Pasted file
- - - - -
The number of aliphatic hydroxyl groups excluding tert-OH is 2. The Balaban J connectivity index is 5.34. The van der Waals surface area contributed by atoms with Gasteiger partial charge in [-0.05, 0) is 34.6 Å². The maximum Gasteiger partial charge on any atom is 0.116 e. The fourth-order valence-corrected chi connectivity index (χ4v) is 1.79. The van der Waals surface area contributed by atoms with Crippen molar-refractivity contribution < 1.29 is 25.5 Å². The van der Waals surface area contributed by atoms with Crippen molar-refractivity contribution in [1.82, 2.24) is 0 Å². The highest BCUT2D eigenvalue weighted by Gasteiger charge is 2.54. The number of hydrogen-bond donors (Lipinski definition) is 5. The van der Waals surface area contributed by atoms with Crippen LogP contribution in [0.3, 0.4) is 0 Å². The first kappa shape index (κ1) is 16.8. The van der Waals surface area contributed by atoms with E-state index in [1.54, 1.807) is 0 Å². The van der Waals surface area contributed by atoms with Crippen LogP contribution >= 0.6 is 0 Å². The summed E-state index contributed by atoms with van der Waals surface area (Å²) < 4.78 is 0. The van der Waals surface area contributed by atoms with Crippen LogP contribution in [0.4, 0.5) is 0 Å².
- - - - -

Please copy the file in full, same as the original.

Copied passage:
The number of aliphatic hydroxyl groups excluding tert-OH is 2. The Balaban J connectivity index is 5.34. The van der Waals surface area contributed by atoms with Gasteiger partial charge in [-0.05, 0) is 34.6 Å². The maximum Gasteiger partial charge on any atom is 0.116 e. The fourth-order valence-corrected chi connectivity index (χ4v) is 1.79. The van der Waals surface area contributed by atoms with Crippen molar-refractivity contribution < 1.29 is 25.5 Å². The van der Waals surface area contributed by atoms with Crippen molar-refractivity contribution in [1.82, 2.24) is 0 Å². The highest BCUT2D eigenvalue weighted by Gasteiger charge is 2.54. The number of hydrogen-bond donors (Lipinski definition) is 5. The van der Waals surface area contributed by atoms with Crippen LogP contribution in [0.3, 0.4) is 0 Å². The first kappa shape index (κ1) is 16.8. The van der Waals surface area contributed by atoms with E-state index in [1.54, 1.807) is 0 Å². The van der Waals surface area contributed by atoms with Crippen LogP contribution >= 0.6 is 0 Å². The summed E-state index contributed by atoms with van der Waals surface area (Å²) < 4.78 is 0. The van der Waals surface area contributed by atoms with Crippen LogP contribution in [0.4, 0.5) is 0 Å².